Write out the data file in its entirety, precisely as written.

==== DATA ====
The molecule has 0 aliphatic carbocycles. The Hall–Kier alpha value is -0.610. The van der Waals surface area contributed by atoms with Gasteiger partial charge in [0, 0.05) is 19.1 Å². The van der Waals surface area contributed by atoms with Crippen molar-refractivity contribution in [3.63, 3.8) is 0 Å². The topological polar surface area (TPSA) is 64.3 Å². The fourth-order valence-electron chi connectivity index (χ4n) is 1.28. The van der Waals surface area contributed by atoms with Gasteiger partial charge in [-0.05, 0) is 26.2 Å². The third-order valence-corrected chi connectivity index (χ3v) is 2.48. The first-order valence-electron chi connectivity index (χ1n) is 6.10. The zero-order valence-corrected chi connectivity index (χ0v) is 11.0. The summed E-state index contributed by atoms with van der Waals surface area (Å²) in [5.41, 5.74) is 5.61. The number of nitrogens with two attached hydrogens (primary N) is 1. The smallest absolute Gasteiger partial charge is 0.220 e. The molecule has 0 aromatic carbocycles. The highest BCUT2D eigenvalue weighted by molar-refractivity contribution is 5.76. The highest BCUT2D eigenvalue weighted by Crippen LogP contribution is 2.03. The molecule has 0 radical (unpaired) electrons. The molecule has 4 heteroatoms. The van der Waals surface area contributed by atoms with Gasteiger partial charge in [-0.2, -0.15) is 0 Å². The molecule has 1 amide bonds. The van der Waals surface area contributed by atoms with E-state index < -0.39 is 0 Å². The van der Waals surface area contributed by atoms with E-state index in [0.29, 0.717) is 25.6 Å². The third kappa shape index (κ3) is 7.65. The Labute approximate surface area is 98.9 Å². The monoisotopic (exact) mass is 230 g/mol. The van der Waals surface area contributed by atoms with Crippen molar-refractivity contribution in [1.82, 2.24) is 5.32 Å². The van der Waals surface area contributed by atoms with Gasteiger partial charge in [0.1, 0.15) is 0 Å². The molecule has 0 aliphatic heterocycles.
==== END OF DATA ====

The molecule has 0 aliphatic carbocycles. The Hall–Kier alpha value is -0.610. The van der Waals surface area contributed by atoms with Gasteiger partial charge in [0, 0.05) is 19.1 Å². The van der Waals surface area contributed by atoms with Crippen molar-refractivity contribution in [3.63, 3.8) is 0 Å². The topological polar surface area (TPSA) is 64.3 Å². The fourth-order valence-electron chi connectivity index (χ4n) is 1.28. The van der Waals surface area contributed by atoms with Gasteiger partial charge in [-0.05, 0) is 26.2 Å². The third-order valence-corrected chi connectivity index (χ3v) is 2.48. The first-order valence-electron chi connectivity index (χ1n) is 6.10. The zero-order valence-corrected chi connectivity index (χ0v) is 11.0. The summed E-state index contributed by atoms with van der Waals surface area (Å²) in [5.41, 5.74) is 5.61. The number of nitrogens with two attached hydrogens (primary N) is 1. The smallest absolute Gasteiger partial charge is 0.220 e. The molecule has 0 aromatic carbocycles. The highest BCUT2D eigenvalue weighted by molar-refractivity contribution is 5.76. The highest BCUT2D eigenvalue weighted by Crippen LogP contribution is 2.03. The molecule has 0 radical (unpaired) electrons. The molecule has 4 heteroatoms. The van der Waals surface area contributed by atoms with Gasteiger partial charge in [-0.2, -0.15) is 0 Å². The molecule has 1 amide bonds. The van der Waals surface area contributed by atoms with E-state index < -0.39 is 0 Å². The van der Waals surface area contributed by atoms with E-state index in [0.29, 0.717) is 25.6 Å². The third kappa shape index (κ3) is 7.65. The Labute approximate surface area is 98.9 Å². The monoisotopic (exact) mass is 230 g/mol. The van der Waals surface area contributed by atoms with Crippen molar-refractivity contribution in [1.82, 2.24) is 5.32 Å². The van der Waals surface area contributed by atoms with Gasteiger partial charge in [0.1, 0.15) is 0 Å². The molecule has 0 aliphatic heterocycles.